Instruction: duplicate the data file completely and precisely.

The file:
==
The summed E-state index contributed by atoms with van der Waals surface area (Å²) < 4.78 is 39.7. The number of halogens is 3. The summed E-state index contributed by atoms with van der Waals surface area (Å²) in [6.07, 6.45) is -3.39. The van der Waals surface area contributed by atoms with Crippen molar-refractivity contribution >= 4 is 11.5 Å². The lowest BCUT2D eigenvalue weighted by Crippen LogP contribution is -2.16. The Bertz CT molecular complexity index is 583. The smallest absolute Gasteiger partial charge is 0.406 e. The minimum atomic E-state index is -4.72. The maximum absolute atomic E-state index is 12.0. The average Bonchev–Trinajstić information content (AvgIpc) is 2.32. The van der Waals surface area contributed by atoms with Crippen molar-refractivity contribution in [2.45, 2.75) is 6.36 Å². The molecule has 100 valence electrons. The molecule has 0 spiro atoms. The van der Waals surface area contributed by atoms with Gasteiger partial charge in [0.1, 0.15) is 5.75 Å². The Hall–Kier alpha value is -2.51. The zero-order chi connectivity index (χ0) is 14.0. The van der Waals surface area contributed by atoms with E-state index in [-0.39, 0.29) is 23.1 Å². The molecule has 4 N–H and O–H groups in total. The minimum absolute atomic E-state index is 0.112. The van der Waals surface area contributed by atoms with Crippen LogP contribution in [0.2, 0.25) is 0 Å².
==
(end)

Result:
The summed E-state index contributed by atoms with van der Waals surface area (Å²) < 4.78 is 39.7. The number of halogens is 3. The summed E-state index contributed by atoms with van der Waals surface area (Å²) in [6.07, 6.45) is -3.39. The van der Waals surface area contributed by atoms with Crippen molar-refractivity contribution >= 4 is 11.5 Å². The lowest BCUT2D eigenvalue weighted by Crippen LogP contribution is -2.16. The Bertz CT molecular complexity index is 583. The smallest absolute Gasteiger partial charge is 0.406 e. The minimum atomic E-state index is -4.72. The maximum absolute atomic E-state index is 12.0. The average Bonchev–Trinajstić information content (AvgIpc) is 2.32. The van der Waals surface area contributed by atoms with Crippen molar-refractivity contribution in [2.45, 2.75) is 6.36 Å². The molecule has 100 valence electrons. The molecule has 0 spiro atoms. The van der Waals surface area contributed by atoms with Gasteiger partial charge in [0.1, 0.15) is 5.75 Å². The Hall–Kier alpha value is -2.51. The zero-order chi connectivity index (χ0) is 14.0. The van der Waals surface area contributed by atoms with E-state index in [-0.39, 0.29) is 23.1 Å². The molecule has 4 N–H and O–H groups in total. The minimum absolute atomic E-state index is 0.112. The van der Waals surface area contributed by atoms with Crippen LogP contribution in [0.2, 0.25) is 0 Å².